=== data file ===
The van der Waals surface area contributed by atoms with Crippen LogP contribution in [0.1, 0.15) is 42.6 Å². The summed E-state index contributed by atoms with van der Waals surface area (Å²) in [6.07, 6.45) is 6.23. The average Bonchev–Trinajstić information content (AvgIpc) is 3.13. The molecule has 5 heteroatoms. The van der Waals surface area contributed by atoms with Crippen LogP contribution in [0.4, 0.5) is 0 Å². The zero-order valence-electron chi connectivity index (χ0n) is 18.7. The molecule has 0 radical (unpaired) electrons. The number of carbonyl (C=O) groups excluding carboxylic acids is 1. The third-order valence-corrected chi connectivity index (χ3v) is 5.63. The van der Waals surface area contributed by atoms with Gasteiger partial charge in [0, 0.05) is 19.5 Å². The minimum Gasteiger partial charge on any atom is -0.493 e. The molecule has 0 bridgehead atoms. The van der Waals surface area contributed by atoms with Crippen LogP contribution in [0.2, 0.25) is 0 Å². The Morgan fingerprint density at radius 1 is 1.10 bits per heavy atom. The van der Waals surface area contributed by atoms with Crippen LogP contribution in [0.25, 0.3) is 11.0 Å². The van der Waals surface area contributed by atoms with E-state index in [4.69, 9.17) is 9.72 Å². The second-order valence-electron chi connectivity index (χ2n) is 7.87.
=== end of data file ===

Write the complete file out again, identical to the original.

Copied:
The van der Waals surface area contributed by atoms with Crippen LogP contribution in [0.1, 0.15) is 42.6 Å². The summed E-state index contributed by atoms with van der Waals surface area (Å²) in [6.07, 6.45) is 6.23. The average Bonchev–Trinajstić information content (AvgIpc) is 3.13. The molecule has 5 heteroatoms. The van der Waals surface area contributed by atoms with Crippen LogP contribution in [0.4, 0.5) is 0 Å². The zero-order valence-electron chi connectivity index (χ0n) is 18.7. The molecule has 0 radical (unpaired) electrons. The number of carbonyl (C=O) groups excluding carboxylic acids is 1. The third-order valence-corrected chi connectivity index (χ3v) is 5.63. The van der Waals surface area contributed by atoms with Gasteiger partial charge in [0, 0.05) is 19.5 Å². The minimum Gasteiger partial charge on any atom is -0.493 e. The molecule has 0 bridgehead atoms. The van der Waals surface area contributed by atoms with Crippen LogP contribution in [0.2, 0.25) is 0 Å². The Morgan fingerprint density at radius 1 is 1.10 bits per heavy atom. The van der Waals surface area contributed by atoms with Crippen LogP contribution in [0.25, 0.3) is 11.0 Å². The van der Waals surface area contributed by atoms with E-state index in [4.69, 9.17) is 9.72 Å². The second-order valence-electron chi connectivity index (χ2n) is 7.87.